[Date Prev][Date Next][Thread Prev][Thread Next][Date Index][Thread Index]

VMS -- Imaginations

One of the great wonders of our existence is that we have been endowed
with unique cognitive skills for imagination. We are able to stand back
and contemplate our exquisite existence. I for one feel very deeply
privileged, against fantastic odds, that I have been given this brief,
wonderful oportunity to experience life as we know it. We have come from
the depths of a seemingly infinite past and are bound to continue into
what may also be an endless future following our short visit here on
earth. While I have never seen the majestic dinosaurs roaming the earth,
there is sufficient evidence for me to accept and believe that they did
indeed once roam our earth. While I have never seen the microscopic
kidney stones that have passed from my kidney to my bladder, there is no
doubt whatsoever in my mind, body, and soul that they really and truly
existed. When my daughter asks me if extraterrestrials/aliens really
exist, I tell her with great confidence that they do indeed and that I
am looking at one, for if she were to visit another planet where there
were creatures whose shapes we can only guess at, then she would be the
alien, the extraterrestial on their planet. Would we really be that
cruel, scary, and destructive to creatures of another planet? What would
be the point? Hey, after a long trip like that, I would much prefer to
sit at the beach, have a nice tall one and watch the creatures go bye.
We all have imaginations. There is nothing wrong with our taking mental
license at times to imagine great possibilities. I actually like the
spiral depiction of our galaxy and really do see the similarity to the
referenced folio in the VMS; however, that doesn't necessarily mean that
I believe that the one corresponds directly to the other. You see,
humans are also endowed the ability and hopefully the freedom to choose.
Suggestions and ideas that are presented to us for consideration are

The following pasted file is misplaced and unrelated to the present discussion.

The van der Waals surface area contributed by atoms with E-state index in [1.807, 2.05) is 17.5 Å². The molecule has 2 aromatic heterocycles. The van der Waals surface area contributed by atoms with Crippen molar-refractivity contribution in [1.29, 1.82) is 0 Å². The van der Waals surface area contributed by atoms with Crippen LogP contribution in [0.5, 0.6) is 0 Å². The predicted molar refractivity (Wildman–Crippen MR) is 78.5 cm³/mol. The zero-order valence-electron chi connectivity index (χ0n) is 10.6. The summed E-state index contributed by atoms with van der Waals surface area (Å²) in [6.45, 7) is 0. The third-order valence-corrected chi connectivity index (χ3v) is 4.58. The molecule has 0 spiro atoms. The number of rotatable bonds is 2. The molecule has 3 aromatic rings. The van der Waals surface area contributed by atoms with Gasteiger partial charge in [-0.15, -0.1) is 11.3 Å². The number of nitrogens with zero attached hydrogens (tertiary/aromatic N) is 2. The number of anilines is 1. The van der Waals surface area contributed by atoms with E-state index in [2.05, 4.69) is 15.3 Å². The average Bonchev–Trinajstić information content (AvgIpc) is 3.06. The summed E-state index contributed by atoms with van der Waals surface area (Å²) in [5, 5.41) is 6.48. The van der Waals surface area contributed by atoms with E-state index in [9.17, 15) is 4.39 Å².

hopefully made without demands that they be accepted strictly as fact;
for it is not only a privilege of the presenter to suggest but it is
also correct for the audience to consider with a critical eye what is
being viewed. Whether the viewers choose to voice their opinions back to
the presenter and audience is their choice and, yes, there is certainly
a wide range of possible responses, not all of which will necessarily be
viewed as positive by the presenter. Here is where the emotions should
be set aside. This is one of the reasons the television has been so
successful. The performer presents and the audience responds and neither
party needs to be exposed to the other's criticism, though it is only
human nature to hope for a positive response. Now, if emotions flare up
and the presenter finds that he needs to aggressively defend his ideas,
then I would suggest that either he is not fully convinced of his own
ideas or that he needs to step back, take stock of his observations, and
then determine how best to present them again so that both he and the
audience have very little difficulty and excessive emotion in coming to
agreement and accepting these new ideas. We all start off by standing on
even ground and the line is drawn which separates the audience from the
stage. The balance of the scales may tip to one side or the other.
Hopefully, in the end, most of us will be pleased by what we see and
will be able to freely make the choice of whether or not we agree. Their
is no need for taking aggressive and defensive postures. While it does
excite us at times and has a tendency to get the adrenaline juices
flowing, in the end, it really isn't necessary. Let's get on with our
work, have a good time, try and keep our ideas within the realm of
reasonable posiblities, and move on.

Sincere Regards,